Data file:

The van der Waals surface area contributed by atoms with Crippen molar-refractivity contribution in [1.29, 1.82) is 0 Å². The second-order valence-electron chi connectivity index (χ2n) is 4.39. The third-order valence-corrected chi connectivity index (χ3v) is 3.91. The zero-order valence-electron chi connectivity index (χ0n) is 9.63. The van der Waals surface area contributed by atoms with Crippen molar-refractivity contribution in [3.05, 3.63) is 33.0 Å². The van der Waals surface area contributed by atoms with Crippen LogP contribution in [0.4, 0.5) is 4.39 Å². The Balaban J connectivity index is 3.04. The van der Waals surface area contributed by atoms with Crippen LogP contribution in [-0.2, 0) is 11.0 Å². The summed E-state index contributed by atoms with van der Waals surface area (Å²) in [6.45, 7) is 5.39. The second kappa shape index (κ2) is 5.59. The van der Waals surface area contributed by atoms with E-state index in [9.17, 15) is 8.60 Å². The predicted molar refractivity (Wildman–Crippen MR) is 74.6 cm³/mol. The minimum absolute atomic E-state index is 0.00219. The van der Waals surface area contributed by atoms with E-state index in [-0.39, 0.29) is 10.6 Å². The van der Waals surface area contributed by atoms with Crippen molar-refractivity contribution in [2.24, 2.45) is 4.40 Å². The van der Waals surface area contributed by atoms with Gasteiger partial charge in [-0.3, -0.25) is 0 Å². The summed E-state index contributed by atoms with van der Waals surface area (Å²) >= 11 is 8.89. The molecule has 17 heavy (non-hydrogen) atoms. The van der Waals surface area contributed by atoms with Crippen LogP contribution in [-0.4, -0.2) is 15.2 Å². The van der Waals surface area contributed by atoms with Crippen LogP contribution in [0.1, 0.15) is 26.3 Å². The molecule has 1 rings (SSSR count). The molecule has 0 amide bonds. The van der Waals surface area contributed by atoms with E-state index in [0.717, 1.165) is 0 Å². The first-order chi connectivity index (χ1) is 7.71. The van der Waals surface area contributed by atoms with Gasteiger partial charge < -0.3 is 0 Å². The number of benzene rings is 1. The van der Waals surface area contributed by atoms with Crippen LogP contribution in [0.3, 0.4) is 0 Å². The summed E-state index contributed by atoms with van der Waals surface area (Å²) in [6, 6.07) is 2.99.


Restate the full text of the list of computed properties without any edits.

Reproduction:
The van der Waals surface area contributed by atoms with Crippen molar-refractivity contribution in [1.29, 1.82) is 0 Å². The second-order valence-electron chi connectivity index (χ2n) is 4.39. The third-order valence-corrected chi connectivity index (χ3v) is 3.91. The zero-order valence-electron chi connectivity index (χ0n) is 9.63. The van der Waals surface area contributed by atoms with Crippen molar-refractivity contribution in [3.05, 3.63) is 33.0 Å². The van der Waals surface area contributed by atoms with Crippen LogP contribution in [0.4, 0.5) is 4.39 Å². The Balaban J connectivity index is 3.04. The van der Waals surface area contributed by atoms with Crippen LogP contribution in [-0.2, 0) is 11.0 Å². The summed E-state index contributed by atoms with van der Waals surface area (Å²) in [6.45, 7) is 5.39. The second kappa shape index (κ2) is 5.59. The van der Waals surface area contributed by atoms with E-state index in [9.17, 15) is 8.60 Å². The predicted molar refractivity (Wildman–Crippen MR) is 74.6 cm³/mol. The minimum absolute atomic E-state index is 0.00219. The van der Waals surface area contributed by atoms with E-state index in [-0.39, 0.29) is 10.6 Å². The van der Waals surface area contributed by atoms with Crippen molar-refractivity contribution in [2.24, 2.45) is 4.40 Å². The van der Waals surface area contributed by atoms with Gasteiger partial charge in [-0.3, -0.25) is 0 Å². The summed E-state index contributed by atoms with van der Waals surface area (Å²) >= 11 is 8.89. The molecule has 17 heavy (non-hydrogen) atoms. The van der Waals surface area contributed by atoms with Crippen LogP contribution in [-0.4, -0.2) is 15.2 Å². The van der Waals surface area contributed by atoms with Crippen LogP contribution in [0.1, 0.15) is 26.3 Å². The molecule has 1 rings (SSSR count). The molecule has 0 amide bonds. The van der Waals surface area contributed by atoms with E-state index in [0.717, 1.165) is 0 Å². The first-order chi connectivity index (χ1) is 7.71. The van der Waals surface area contributed by atoms with Gasteiger partial charge < -0.3 is 0 Å². The number of benzene rings is 1. The van der Waals surface area contributed by atoms with Crippen LogP contribution in [0.3, 0.4) is 0 Å². The summed E-state index contributed by atoms with van der Waals surface area (Å²) in [6, 6.07) is 2.99.